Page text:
She becomes determined to both help him as an individual and to use her platform as a reporter to usher in political changes that will keep other black people out of similar circumstances, especially after speaking with another prisoner carrying out an excessive sentence because he was forced into a plea bargain. Her investment only grows throughout the season, perhaps fueled in part by her regrets about not supporting her brother Ralph Angel during his incarceration. But if the personal is political, then Nova’s politics only wreak havoc on her personal life.
Nova’s lover, Calvin, a married white police officer, both resents her indignation and doesn’t understand it. “You want to take on this whole system with your article?” he asks in the fifth episode. “The whole system all because of one boy who broke the law?”
His words echo the rhetoric Nixon’s campaign and presidency imprinted in America’s collective understanding of drug crimes: Drug users are criminals who deserve to be punished without mercy. The law is above all. The law is fair.
“This whole system you're talking about, it's built and funded on the backs of black bodies,” Nova says before effectively ending their relationship.
That Nova’s commitment to getting Too Sweet some form of justice would affect her romantic life, too, is hardly surprising. She is the only Bordelon sibling not written into the novel and the show’s most obviously social justice–minded character, perhaps an avatar for DuVernay herself. Her relationship with a white police officer both causes internal conflict for Nova, the justice-seeking reporter, and for the people around her. When she dates a Black Lives Matter activist (Reagan Gomez) at one point in the season, what eventually comes between the two is Nova’s refusal to apologize for loving a man who represents the very system she fights.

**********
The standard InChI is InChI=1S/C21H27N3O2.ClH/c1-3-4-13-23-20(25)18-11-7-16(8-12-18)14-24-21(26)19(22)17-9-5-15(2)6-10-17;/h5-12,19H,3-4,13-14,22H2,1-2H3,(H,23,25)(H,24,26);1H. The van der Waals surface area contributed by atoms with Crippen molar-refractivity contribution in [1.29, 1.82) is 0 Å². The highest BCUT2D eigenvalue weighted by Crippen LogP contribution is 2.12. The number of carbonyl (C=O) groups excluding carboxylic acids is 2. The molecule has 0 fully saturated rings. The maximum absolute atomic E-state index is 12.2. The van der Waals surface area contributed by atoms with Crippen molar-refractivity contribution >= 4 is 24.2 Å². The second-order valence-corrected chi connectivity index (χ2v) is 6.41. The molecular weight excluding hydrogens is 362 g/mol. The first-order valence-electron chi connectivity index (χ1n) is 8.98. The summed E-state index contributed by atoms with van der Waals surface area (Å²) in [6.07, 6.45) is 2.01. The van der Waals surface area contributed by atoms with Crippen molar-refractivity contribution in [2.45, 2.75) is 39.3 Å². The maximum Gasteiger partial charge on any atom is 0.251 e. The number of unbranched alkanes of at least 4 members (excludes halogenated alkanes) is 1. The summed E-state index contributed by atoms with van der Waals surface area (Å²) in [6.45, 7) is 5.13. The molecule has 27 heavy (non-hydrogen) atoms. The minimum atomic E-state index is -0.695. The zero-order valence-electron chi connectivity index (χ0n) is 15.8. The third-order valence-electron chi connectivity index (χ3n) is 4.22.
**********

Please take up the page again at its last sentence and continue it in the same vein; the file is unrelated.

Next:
By the time Nova and Calvin reconcile in the finale, she has already appeared on television alongside Dr. Melissa Harris-Perry to discuss her article and incarceration. More than Calvin’s decision to leave his wife, it’s his unexpected gestures of support for her work and belief that bring the two back together. When he tells Nova he’s ensured charges against Too Sweet have been dropped, the revelation proves to her that Calvin believes her work — and her life — matter.
For Ralph Angel, redemption and a path forward come from within his own family. His aunt Violet’s willingness to trust in him again proves transformative, granting him the internal calm to focus on the dream he inherited from his father. And for Too Sweet, it’s Nova’s kindness and a friend’s watchful eye that keep him safe even and especially after Calvin ensures his charges will be dropped.
With depictions of Black Lives Matter protests and campaign strategizing hewn throughout, Queen Sugar both condemns the effects of the criminal justice system and makes evident the only glimmers of hope to be found in fighting its harm: The people most affected by it are the ones best poised to dismantle it, and their support networks are invaluable. Countless shows have tried to tackle the criminal justice system, but Queen Sugar reminds us we are all we got. And with impressive ratings and a platform that will only grow in its second season, the show brings that message to diverse audiences whose familiarity with the criminal justice system might be cursory. It ushers in the kind of quiet, personal change that moves viewers to undertake the work highlighted in 13th; it forges connections. DuVernay may be handing the second season off to showrunner Monica Macer, but the arcs she’s established have built the foundation of a powerful show. From a roster filled with women directors to character development that intimately explores impersonal systems, she’s created a blueprint for television that can transform the world it reflects.
As Oprah herself continues to expand her forays into addressing social issues on OWN, Queen Sugar’s second season could be an especially important vehicle for her channel to distinguish itself as a network covering a breadth of black of experiences — everything from Madea to marijuana legislation and more. If DuVernay’s dedication to the multifaceted storytelling of Queen Sugar’s first season is any indication, those depictions will be complex and catalytic. Even without DuVernay at the helm, they will uncover the messiness and possibility in black life; they will reveal chains — and challenge viewers to help break them.